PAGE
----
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Descriptors such as flinty, chalky and stony have long been used as wine tasting terms.Handout

The 13th International Cool Climate Chardonnay Celebration is taking place at various locations in Niagara wine country this week. Thirty-eight Canadian wineries will be joined by 11 visiting producers from Chile, Germany, France, Italy and New Zealand for the four-day celebration of all things chardonnay, which starts tomorrow and runs through Sunday. Each participant will pour chardonnays they made at various tasting events, which will underscore how compelling differences between wines exist, even wines made from grapes grown in vineyards that are located within close proximity to each other.

You can bet that minerality will be one of the words used to define those differences. As tasters look to understand what is contributing the drive, finesse or focus to the wine that they are tasting, they will look to connect that character to the ground in which the vines are rooted. Depending on who you’re listening to, minerality could be used to describe a wine’s aroma, taste or texture — or all three attributes.

Unfortunately, the belief that minerals are somehow transmitted through the vine, all the way through vinification and come to be tasted in the wine glass is an overly romantic view of things, according to Alex Maltman, emeritus professor of Earth sciences at Aberystwyth University, in Wales, UK, and the author of Vineyards, Rocks and Soils: A Wine Lover’s Guide to Geology.

The belief that we are tasting the geology of the vineyard directly is a lovely idea, Maltman explained during talk at the 2015 edition of Niagara’s chardonnay celebration. “Journalists love it. It offers all sorts of good marketing opportunities, but I am afraid from a scientific point of view, it doesn’t really hold up. Vines don’t work like that.”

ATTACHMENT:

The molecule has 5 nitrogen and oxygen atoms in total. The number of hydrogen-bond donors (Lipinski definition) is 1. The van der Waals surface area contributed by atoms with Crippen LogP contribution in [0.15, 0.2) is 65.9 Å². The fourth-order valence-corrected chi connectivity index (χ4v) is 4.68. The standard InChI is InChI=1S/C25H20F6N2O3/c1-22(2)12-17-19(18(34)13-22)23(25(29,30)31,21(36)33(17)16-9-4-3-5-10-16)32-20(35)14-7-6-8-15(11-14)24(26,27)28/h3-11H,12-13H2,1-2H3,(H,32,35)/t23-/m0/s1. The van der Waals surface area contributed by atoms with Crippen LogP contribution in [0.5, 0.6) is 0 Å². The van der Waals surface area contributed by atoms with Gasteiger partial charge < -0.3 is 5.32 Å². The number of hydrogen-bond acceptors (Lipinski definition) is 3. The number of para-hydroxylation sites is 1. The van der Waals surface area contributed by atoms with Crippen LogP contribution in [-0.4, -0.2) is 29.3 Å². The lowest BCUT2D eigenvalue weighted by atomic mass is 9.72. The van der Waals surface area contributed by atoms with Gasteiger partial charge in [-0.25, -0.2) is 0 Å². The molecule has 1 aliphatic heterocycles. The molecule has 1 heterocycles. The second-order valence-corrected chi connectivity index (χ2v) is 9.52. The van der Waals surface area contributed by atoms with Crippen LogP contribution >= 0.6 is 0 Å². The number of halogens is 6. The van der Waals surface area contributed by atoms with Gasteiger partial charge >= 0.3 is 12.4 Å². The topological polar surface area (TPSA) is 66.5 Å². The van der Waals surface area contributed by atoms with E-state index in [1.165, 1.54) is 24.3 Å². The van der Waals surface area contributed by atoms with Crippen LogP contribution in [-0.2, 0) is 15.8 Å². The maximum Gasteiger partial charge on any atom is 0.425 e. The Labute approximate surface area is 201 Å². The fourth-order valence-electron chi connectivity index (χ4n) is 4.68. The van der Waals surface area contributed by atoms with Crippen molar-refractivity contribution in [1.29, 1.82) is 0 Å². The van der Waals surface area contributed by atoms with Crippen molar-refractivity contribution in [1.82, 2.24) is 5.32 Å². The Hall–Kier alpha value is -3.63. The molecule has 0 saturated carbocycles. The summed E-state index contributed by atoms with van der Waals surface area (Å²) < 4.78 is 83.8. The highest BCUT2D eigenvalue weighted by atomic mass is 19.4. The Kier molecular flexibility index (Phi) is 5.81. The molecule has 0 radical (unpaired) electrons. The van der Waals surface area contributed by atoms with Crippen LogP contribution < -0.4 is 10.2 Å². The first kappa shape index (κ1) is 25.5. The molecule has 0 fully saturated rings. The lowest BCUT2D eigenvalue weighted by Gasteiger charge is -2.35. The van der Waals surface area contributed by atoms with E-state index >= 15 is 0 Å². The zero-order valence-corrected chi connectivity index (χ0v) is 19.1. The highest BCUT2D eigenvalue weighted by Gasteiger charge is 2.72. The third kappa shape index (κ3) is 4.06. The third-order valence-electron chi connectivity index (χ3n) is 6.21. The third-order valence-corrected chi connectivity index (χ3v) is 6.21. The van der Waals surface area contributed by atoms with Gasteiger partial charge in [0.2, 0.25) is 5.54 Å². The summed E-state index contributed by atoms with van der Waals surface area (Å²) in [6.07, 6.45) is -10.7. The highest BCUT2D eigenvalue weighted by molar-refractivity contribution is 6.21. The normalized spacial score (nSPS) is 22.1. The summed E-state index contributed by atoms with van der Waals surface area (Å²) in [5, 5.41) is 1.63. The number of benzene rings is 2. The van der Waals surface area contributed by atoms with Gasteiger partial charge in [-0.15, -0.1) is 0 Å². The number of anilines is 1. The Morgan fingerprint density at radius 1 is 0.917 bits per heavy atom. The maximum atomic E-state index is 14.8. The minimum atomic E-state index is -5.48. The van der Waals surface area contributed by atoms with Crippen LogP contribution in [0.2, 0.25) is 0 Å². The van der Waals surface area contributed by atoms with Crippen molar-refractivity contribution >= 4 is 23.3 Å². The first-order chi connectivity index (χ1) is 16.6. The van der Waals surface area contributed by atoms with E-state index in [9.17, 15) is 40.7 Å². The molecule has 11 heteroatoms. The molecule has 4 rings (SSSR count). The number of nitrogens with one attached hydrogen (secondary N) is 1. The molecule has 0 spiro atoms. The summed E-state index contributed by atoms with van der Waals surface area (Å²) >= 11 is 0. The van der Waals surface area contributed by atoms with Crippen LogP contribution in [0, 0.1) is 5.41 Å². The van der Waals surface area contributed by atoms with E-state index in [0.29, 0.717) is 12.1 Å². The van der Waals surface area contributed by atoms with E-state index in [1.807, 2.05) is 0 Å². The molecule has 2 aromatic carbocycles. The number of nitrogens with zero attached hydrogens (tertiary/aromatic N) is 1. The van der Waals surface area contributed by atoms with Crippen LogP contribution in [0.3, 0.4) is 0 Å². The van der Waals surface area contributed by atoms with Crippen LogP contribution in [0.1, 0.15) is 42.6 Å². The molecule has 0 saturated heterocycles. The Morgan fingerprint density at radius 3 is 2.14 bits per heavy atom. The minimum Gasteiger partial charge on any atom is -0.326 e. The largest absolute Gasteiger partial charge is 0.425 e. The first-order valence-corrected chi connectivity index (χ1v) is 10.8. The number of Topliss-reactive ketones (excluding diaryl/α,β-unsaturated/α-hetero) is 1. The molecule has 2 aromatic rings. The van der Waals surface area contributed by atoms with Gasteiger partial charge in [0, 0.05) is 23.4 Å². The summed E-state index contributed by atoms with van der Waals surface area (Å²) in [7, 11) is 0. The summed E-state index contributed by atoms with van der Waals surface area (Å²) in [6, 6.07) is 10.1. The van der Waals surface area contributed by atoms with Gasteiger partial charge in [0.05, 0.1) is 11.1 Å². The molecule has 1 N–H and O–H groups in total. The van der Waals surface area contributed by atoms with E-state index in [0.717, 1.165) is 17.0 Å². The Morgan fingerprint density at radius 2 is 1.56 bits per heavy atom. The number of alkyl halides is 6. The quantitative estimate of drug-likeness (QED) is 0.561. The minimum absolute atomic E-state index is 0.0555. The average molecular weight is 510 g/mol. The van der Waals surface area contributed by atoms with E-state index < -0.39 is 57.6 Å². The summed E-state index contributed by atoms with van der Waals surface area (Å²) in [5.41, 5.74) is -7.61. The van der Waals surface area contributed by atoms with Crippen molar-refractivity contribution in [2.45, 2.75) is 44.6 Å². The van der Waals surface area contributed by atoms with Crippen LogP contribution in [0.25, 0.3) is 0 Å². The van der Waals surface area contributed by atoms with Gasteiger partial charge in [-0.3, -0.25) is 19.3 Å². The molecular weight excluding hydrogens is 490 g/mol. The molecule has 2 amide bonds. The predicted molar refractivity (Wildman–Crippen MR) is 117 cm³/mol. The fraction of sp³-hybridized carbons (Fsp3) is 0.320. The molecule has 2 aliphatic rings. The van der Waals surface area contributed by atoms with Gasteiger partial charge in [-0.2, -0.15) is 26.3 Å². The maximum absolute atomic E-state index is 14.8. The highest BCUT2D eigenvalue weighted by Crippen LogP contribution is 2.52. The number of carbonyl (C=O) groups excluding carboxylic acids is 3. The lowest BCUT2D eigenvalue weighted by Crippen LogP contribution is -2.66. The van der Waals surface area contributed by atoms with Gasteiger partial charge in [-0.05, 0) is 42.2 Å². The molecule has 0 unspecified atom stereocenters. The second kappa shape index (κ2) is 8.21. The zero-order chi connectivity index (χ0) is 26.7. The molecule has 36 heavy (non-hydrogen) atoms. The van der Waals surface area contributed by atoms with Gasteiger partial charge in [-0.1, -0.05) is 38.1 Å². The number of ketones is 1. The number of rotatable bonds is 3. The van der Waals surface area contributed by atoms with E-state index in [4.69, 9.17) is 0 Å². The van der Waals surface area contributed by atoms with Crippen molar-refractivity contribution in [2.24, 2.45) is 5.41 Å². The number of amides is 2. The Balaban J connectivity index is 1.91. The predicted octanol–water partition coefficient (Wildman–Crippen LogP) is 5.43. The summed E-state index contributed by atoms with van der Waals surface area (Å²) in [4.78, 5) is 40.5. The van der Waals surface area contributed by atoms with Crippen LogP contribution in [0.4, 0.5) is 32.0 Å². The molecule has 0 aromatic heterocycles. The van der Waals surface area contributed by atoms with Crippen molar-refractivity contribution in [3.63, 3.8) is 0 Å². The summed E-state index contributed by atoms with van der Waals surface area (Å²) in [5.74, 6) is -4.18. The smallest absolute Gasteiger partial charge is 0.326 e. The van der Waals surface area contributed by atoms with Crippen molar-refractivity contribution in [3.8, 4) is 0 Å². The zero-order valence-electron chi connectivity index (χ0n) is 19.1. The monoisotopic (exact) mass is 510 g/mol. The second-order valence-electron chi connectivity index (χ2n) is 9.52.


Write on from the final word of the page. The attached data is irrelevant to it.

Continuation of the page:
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The wine industry started to seriously embrace organic, biodynamic and sustainable farming practices in the late 1990s.Handout

Maltman was quick to add how “mineral” has many different meanings according to context, even within the world of wine. Large distinctions exist between geologic minerals (analytically present in rocks and soils) and nutrient minerals (those which are actually bioavailable to vines and other plants).

Nevertheless, descriptors such as flinty, chalky, and stony have long been used as wine tasting terms. They may be useful metaphors or poetic imagery to convey the aroma and flavours of a specific wine, but they are not signs of a literal translation of the flavour of rocks.

“Whatever minerality is, it is not a taste of the minerals in the vineyard rocks and soils,” Maltman concluded.

Talk of minerality in wine first surfaced in the late 1990s as the wine industry started to seriously embrace organic, biodynamic and sustainable farming practices. As interest in chardonnay and pinot noir grew, the quality standards shifted. It was no longer enough that a well-made chardonnay smelled and tasted like chardonnay (known as typicity in wine terminology). A top-quality example offered a sense of place, with site-specific flavours believed to come from the ground.

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There is a relationship between healthy vineyards and quality wines.steven_Elphick/Handout

This move from typicity to minerality showed winemakers were becoming increasingly focused on the vineyard rather than the winery. More attention was being paid to farming ripe healthy grapes to increase wine quality as opposed to investing in more specialized equipment to fix problems from underripe or inferior grapes. These were important advancements.

Scientific research continues to aid our comprehension of vines and wines and leads to an ongoing improvement in wine production standards. Events like Niagara’s Cool Climate Chardonnay Celebration contribute to that as well as the assembled winemakers who will share their successes and challenges, which will give greater understanding and different approaches to winemakers to draw upon as they continue to hone their craft.

Science may yet crack the code connecting soil and the finished wine. In the meantime, it’s important to note that there is a relationship between healthy vineyards and quality wines even if it’s far from a simple equation. An appreciation of wine should start from the ground up.

For more information about the International Cool Climate Chardonnay Celebration, visit www.coolchardonnay.org.

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